Today I took a day for myself, partly because I have no friends to spend the day with and partly because I felt like I needed one.
I did things I liked and did things I didn’t but it was all for me. I read a lot, finished Freakonomics and I am partway through What the Dog Saw, I played a bit of vainglory and did exercise (100 pushups, squats and situps) then I took a lovely walk, found a stream and a tree trunk that had fallen over it, sat on the trunk in the middle of the stream and started typing out an English essay. Here it is.
Maximilian sat on a small three legged, milking stool at the end of his grandmother’s bed. In front of him stood a bed frame, ornate and carved, flecks of dying white covered it’s brass frame. The once decadent and resplendent bed posts had worn away with time, shadows of their former selves. His grandmother lay on the bed, hand folded over her straw-like frame. Her hands were removed in jewels and bijoux from the orient, though their beauty had dulled over the years, it was clear that glittering gemstones once sat in the place where dull quartz now resided.
His grandmother, Irene, had once been the family matriarch, revered throughout the land for her beauty and ferocity. As a young girl she would entertain men of class and nobility in her father’s ballrooms, by the tender age of 14 she had already received numerous wedding proposals and had potential suitors queueing up to meet her. Her mother doted over her only daughter, frequently taking her out to trips abroad to foreign countries, showering her in the finest silks and garbs. Irene’s mother had been betrothed to her husband at an incredibly young age, a marriage that was arranged out of duty and was purely financial, a marriage to an older man whom she had never met before; because of this she made sure that Irene would be able to marry a man she truly loved. Irene grew to love the countryside, away from their stately home in Philadelphia, she spent many a summer playing in the gardens with her mother and end the evening wrapped up in the arms of her father in an old armchair as he read her classical literature of Ovid and Homer. When she grew up it was clear that Irene was destined to marry well, she was enchanting in a way that seemed to intrigue and beguile any mortal man; she showed a kindness that is not usually demonstrated by women who came from such a social standing; wise beyond her years, yet not in an intimidating way which could potentially ward off potential suitors. Being the daughter of William Andre, a veritable monolith of the Philadelphia community, also didn’t seem to harm her standing.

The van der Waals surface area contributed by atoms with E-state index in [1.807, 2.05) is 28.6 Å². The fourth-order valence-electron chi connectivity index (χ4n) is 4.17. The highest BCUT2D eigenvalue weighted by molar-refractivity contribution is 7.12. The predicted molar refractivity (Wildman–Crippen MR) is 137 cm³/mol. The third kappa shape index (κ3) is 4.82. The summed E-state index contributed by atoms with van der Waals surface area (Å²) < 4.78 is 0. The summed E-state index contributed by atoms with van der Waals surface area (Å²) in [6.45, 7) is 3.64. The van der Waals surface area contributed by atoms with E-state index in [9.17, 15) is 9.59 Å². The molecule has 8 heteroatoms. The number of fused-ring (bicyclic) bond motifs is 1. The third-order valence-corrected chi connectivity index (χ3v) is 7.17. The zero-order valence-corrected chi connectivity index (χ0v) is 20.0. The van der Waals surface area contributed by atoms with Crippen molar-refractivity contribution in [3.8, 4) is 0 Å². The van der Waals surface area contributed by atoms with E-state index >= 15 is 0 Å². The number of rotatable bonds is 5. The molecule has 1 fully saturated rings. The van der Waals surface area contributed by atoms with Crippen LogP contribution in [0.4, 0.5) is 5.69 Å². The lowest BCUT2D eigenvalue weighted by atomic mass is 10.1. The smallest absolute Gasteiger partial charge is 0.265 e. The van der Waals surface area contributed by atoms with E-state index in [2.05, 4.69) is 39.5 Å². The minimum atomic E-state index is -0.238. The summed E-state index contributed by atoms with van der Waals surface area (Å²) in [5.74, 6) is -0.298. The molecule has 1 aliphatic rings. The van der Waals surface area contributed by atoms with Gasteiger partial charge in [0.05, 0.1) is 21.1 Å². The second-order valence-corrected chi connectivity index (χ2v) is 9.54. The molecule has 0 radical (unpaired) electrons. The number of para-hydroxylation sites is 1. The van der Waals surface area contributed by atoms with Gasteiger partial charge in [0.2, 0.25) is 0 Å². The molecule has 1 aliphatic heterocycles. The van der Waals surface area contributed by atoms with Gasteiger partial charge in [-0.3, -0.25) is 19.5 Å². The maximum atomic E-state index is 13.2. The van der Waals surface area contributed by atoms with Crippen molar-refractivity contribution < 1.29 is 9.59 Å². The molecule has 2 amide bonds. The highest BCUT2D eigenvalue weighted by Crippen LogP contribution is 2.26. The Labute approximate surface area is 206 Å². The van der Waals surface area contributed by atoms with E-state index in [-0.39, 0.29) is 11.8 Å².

She fell in love with a Mr Samuel Johnstone, an officer stationed in Philadelphia during the wartime, whilst he had some social standing, he wasn’t the paragon of excellence that her father always expected her to marry, nevertheless her mother managed to assuage her husband and the two married happily.
Sam had died peacefully years ago, after that happened Irene had taken to bed, become weak and docile, a shadow of her former self. Maximilian and his family had moved back into the ancestral home to look after both the dilapidated estate and it’s owner.